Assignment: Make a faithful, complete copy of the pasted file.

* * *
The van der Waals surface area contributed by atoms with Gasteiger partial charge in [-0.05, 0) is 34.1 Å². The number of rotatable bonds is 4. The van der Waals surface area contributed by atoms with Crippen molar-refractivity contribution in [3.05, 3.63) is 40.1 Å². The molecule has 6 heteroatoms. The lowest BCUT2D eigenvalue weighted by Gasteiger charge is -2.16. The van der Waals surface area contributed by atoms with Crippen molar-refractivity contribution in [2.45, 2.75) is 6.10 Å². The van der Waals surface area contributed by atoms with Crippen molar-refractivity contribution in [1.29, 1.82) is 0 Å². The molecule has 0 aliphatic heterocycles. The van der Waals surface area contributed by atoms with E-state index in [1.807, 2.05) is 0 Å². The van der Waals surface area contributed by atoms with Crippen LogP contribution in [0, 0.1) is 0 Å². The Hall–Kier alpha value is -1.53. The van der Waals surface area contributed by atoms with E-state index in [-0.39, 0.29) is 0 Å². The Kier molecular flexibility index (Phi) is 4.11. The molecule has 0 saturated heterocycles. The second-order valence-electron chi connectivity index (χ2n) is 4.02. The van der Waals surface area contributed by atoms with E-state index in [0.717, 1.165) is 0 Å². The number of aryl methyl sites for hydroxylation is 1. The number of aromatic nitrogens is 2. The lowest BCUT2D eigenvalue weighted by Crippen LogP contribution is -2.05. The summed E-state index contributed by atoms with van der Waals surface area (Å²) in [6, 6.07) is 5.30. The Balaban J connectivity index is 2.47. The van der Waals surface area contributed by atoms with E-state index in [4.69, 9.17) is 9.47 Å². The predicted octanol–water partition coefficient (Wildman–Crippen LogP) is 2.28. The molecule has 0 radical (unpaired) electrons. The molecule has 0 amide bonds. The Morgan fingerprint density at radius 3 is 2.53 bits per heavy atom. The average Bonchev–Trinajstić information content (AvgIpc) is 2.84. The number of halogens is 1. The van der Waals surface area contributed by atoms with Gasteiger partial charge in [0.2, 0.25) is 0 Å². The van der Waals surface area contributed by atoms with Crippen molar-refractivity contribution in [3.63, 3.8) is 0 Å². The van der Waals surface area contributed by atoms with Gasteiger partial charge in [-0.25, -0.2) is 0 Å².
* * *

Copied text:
The van der Waals surface area contributed by atoms with Gasteiger partial charge in [-0.05, 0) is 34.1 Å². The number of rotatable bonds is 4. The van der Waals surface area contributed by atoms with Crippen molar-refractivity contribution in [3.05, 3.63) is 40.1 Å². The molecule has 6 heteroatoms. The lowest BCUT2D eigenvalue weighted by Gasteiger charge is -2.16. The van der Waals surface area contributed by atoms with Crippen molar-refractivity contribution in [2.45, 2.75) is 6.10 Å². The van der Waals surface area contributed by atoms with Crippen molar-refractivity contribution in [1.29, 1.82) is 0 Å². The molecule has 0 aliphatic heterocycles. The van der Waals surface area contributed by atoms with E-state index in [1.807, 2.05) is 0 Å². The van der Waals surface area contributed by atoms with Crippen LogP contribution in [0, 0.1) is 0 Å². The Hall–Kier alpha value is -1.53. The van der Waals surface area contributed by atoms with E-state index in [-0.39, 0.29) is 0 Å². The Kier molecular flexibility index (Phi) is 4.11. The molecule has 0 saturated heterocycles. The second-order valence-electron chi connectivity index (χ2n) is 4.02. The van der Waals surface area contributed by atoms with E-state index in [0.717, 1.165) is 0 Å². The number of aryl methyl sites for hydroxylation is 1. The number of aromatic nitrogens is 2. The lowest BCUT2D eigenvalue weighted by Crippen LogP contribution is -2.05. The summed E-state index contributed by atoms with van der Waals surface area (Å²) in [6, 6.07) is 5.30. The Balaban J connectivity index is 2.47. The van der Waals surface area contributed by atoms with E-state index in [4.69, 9.17) is 9.47 Å². The predicted octanol–water partition coefficient (Wildman–Crippen LogP) is 2.28. The molecule has 0 radical (unpaired) electrons. The molecule has 0 amide bonds. The Morgan fingerprint density at radius 3 is 2.53 bits per heavy atom. The average Bonchev–Trinajstić information content (AvgIpc) is 2.84. The number of halogens is 1. The van der Waals surface area contributed by atoms with Gasteiger partial charge in [0.2, 0.25) is 0 Å². The van der Waals surface area contributed by atoms with Crippen molar-refractivity contribution in [3.63, 3.8) is 0 Å². The van der Waals surface area contributed by atoms with Gasteiger partial charge in [-0.25, -0.2) is 0 Å².